Monday, December 14, 2015

QUICK TAKE REVIEW By Beverly Creasey Delightful Shenanigans @ Lyric and Tir Na

If naughty really is the new nice, as they say, then I have two irreverent theatrical treats for you this holiday season. Tir Na’s RETURN OF THE WINEMAKER (@ Davis Square Theatre through Dec. 20th) and Lyric Stage’s BUYER & CELLAR (through Jan.3rd) will give you enough giggles to forget (momentarily anyway) the troubles of the world.

Bernard McMullan’s wild “Irish Christmas Comedy” introduces yet another Messiah myth to the canon: This time out, Mary and Joseph stop into an Irish pub to find a place for Mary to give birth. She does, and the two high-tail it out of town, leaving the infant Jesus in the care of a childless barkeep and his wife. At first, the couple is overjoyed. Then they’re overwhelmed by Jesus’ vexing propensity for trouble. The poor child lacks good judgment and any sense of decorum. But when he ruins their water heater by turning its contents into wine, they begin to see the light. Problem is, now God wants the winemaker back.

Carmel O’Reilly directs the lively spoof with special attention to character detail. Derry Woodhouse as Jesus does not disappoint: From toddler to teenager, each new phase of his development is a vision of spectacular ineptitude. And Stephen Russell’s God is a rock star. What else can you say: the Dude abides.

Nancy E. Carroll has several hilarious roles, as adoptive mother, as Jesus’ sovereign step-mother and as a scheming old nun. Colin Hamell runs roughshod over the lot as the deliciously unconscionable barkeep…who fully intends to outwit God in a battle of wills. (And he can dance a mean gigue.) It’s all blissfully silly and you get some nifty songs (including an Irish favorite) in the bargain! What’s not to like?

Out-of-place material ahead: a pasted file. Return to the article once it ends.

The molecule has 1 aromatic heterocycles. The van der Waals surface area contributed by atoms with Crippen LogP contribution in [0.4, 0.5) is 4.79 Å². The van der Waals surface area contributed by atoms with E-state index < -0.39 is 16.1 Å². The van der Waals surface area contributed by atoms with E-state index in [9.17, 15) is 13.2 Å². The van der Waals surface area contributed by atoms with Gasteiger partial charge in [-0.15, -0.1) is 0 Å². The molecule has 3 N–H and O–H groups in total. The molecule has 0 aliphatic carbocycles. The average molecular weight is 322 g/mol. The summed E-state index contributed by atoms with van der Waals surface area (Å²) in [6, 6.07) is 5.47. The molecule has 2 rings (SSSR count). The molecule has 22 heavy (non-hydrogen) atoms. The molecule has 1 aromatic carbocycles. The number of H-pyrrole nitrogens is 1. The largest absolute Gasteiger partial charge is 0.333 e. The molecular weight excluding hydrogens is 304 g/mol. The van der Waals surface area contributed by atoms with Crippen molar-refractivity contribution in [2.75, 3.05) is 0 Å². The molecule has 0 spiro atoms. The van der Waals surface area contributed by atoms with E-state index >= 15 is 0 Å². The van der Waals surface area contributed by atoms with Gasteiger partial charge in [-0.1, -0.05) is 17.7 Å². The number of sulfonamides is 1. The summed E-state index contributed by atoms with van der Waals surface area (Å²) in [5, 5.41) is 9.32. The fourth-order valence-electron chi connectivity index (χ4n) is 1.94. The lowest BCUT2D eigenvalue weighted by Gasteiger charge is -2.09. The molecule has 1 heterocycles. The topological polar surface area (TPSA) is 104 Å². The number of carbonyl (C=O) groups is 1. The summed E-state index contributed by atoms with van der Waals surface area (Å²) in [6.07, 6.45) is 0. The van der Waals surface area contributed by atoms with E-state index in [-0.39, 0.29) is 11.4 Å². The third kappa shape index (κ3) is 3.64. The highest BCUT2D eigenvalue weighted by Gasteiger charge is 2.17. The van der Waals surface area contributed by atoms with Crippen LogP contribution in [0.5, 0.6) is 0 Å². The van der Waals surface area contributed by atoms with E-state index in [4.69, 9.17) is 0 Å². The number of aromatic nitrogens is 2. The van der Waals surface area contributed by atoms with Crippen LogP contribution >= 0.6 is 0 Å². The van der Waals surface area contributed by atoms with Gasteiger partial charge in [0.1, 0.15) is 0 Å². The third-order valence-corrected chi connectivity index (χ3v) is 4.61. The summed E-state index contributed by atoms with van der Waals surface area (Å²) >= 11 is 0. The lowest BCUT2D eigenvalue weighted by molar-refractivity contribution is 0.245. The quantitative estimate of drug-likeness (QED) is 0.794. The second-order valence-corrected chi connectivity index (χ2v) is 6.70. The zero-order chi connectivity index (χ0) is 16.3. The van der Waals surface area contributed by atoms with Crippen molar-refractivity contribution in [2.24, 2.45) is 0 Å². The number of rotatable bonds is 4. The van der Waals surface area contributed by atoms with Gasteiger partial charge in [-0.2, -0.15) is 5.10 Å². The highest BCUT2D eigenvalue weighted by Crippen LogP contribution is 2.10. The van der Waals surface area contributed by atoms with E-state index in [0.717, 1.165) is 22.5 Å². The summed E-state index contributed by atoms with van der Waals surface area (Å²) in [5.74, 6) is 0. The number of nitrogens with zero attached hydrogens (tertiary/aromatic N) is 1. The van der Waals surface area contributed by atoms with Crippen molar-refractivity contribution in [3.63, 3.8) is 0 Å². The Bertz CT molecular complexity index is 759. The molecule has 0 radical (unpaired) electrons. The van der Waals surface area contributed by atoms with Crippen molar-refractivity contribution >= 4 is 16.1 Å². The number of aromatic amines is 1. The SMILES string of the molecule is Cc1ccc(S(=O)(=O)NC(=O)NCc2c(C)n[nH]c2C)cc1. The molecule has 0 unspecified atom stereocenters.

Jonathan Tolins’ one man show about meeting Barbra Streisand has Phil Tayler front and center in a tour de force as an out of work actor employed by the superstar to manage her shops. (People who need people are out of luck unless they have limitless funds to hire someone to amuse them.) Streisand does have a personal shopping mall in the cellar of her barn. That’s a fact. The rest of the play isn’t factual. Tolins stresses this point because the last thing he needs is trouble from “someone so famous, talented and litigious.”

Tayler has a twinkle in his eye and a seductive slow motion double take to make us complicit in his adventure. Tolins’ script has Tayler totally smitten with Barbra but his boyfriend is decidedly not. Tayler plays Barry, the boyfriend, as the devil’s advocate (sounding suspiciously like David Sedaris). The battle over Barbra is half the fun. The other half is comprised of everyone else, Herself included (which he achieves by miraculously lengthening his finger nails and drawing them over Barbra’s imaginary tresses).

Courtney O’Connor directs the piece with breakneck speed: Tayler turns on a dime to become a different character. It’s quite an “aspirational” feat, to borrow one of Tolins’ clever viewpoints. You’ll be wowed by Tayler’s transformations and highly amused by his chutzpah. What’s not to like?